The Court applied the same analysis to the other provisions of the FDCPA that discuss consumer disputes. Similar to § 1692g(a)(3), these provisions also do not specify the method of communication required to lodge a dispute. The omission of a specific writing requirement in these provisions “amplifies the variation within § 1692g and . . . refutes Riccio’s suggestion that Congress inadvertently omitted a writing requirement from § 1692g(a)(3).”
The Court concluded its analysis of the statutory language with a discussion of the rule against surplusage. Since provisions (a)(4) and (b) of § 1692g require a debt collector to stop collection attempts and immediately validate the debt if a debtor disputes in writing, which is not required if a debtor disputes orally, the Court reasoned that reading an “in writing” requirement into provision (a)(3) would effectively strike that provision from the statute. “Put different, inserting a writing requirement into (a)(3) means that every dispute triggers (a)(4) and (b) . . . [i]f every dispute triggers (a)(4) and (b), then (a)(3) has no independent effect.”
The decision also details the Court’s specific reasoning for overturning Graziano, which stood as the law of the Third Circuit for almost 30 years. First, the Court noted that Graziano was a panel decision, which carry less weight than a decision en banc. Second, the Court recognized that it stood alone in the larger legal landscape of the Federal Courts of Appeals that have considered the issue, with the First, Second, Fourth, Fifth, Sixth, Seventh, and Ninth Circuits taking the opposite view of §1692g(a)(3). Finally, the Court noted case law postdating Graziano, including the Supreme Court’s decision in Lamie v. United States, 540 U.S. 526 (2004), would have likely led the Graziano Court to a different decision if available at the time.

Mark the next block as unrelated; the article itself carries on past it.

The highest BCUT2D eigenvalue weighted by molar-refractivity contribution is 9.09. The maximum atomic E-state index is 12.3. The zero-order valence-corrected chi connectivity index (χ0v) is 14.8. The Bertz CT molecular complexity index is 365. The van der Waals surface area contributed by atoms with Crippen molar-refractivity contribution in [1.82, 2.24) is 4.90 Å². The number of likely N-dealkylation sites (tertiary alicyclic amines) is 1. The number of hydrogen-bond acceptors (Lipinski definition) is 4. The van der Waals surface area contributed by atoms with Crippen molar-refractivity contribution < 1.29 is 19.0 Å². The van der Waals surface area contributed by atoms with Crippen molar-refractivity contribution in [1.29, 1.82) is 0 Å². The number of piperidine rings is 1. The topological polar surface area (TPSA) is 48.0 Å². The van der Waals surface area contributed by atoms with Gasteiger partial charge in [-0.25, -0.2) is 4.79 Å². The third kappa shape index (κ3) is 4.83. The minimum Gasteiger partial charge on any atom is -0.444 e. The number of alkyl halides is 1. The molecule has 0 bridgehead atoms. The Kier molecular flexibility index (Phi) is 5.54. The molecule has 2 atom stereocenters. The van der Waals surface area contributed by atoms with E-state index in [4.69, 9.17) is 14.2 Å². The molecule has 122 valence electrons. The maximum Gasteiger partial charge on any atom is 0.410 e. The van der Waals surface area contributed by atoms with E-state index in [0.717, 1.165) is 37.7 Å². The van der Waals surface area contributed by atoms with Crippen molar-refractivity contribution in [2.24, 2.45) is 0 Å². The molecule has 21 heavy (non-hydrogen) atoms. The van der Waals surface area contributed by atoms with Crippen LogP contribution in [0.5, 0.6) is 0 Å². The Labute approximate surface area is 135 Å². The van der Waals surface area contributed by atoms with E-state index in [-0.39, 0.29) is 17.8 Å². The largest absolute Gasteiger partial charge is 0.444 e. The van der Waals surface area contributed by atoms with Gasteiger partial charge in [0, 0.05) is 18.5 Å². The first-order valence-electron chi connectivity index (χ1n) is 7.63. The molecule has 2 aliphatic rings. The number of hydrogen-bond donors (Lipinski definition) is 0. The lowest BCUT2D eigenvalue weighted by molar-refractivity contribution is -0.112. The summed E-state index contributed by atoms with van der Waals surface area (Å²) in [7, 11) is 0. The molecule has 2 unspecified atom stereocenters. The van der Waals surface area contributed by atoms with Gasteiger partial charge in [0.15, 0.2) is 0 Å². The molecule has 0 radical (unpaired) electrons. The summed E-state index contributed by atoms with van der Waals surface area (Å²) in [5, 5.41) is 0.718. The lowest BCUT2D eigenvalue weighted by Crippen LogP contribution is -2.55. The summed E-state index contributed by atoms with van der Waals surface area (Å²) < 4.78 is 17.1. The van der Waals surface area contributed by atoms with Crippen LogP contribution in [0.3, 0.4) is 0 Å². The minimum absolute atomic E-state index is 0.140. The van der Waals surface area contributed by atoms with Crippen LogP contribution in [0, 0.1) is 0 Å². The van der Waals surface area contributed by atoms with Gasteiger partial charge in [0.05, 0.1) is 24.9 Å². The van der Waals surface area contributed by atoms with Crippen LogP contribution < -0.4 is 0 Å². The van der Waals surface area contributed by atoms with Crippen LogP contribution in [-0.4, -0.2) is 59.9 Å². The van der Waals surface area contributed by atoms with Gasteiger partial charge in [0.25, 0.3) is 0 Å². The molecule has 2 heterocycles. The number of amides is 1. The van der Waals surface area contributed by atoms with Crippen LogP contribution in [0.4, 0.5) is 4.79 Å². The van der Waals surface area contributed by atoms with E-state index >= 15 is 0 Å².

The Court also noted the “growth of judicial doctrine” as a reason for its decision to overturn Graziano. Specifically, there has been a marked change in the way courts read statutes today; placing a greater emphasis on plain text of a statute and nothing extraneous.
To the Court, the nature of its decision was a “controlling interpretation of federal law,” which is provided full retroactive effect per Harper v. Va. Dep’t Taxation, 509 U.S. 89, 97 (1993). In so doing, the Court found Riccio’s claim against Sentry without merit. Sentry’s use of the statutory language “nearly word-for-word” effectively notified Riccio of her rights. Indeed, the Court concluded “[a] collection notice can never mislead the least sophisticated debtor by relying on the language Congress chose.”
As the Court notes, there are positives for both debtors and debt collectors as a result of this decision. For debt collectors, the decision allows for the use of uniform validation disclosures nationwide unless, and until, the CFPB’s proposed form validation disclosure is approved and put into effect. This should alleviate a considerable amount of consternation for debt collectors who have been the target of lawsuits with respect to this issue in the Third Circuit for the past three decades. For debtors, the decision “expand[s] the ways a debtor can dispute a debt’s validity [and] makes it easier for debtors to invoke its protections.”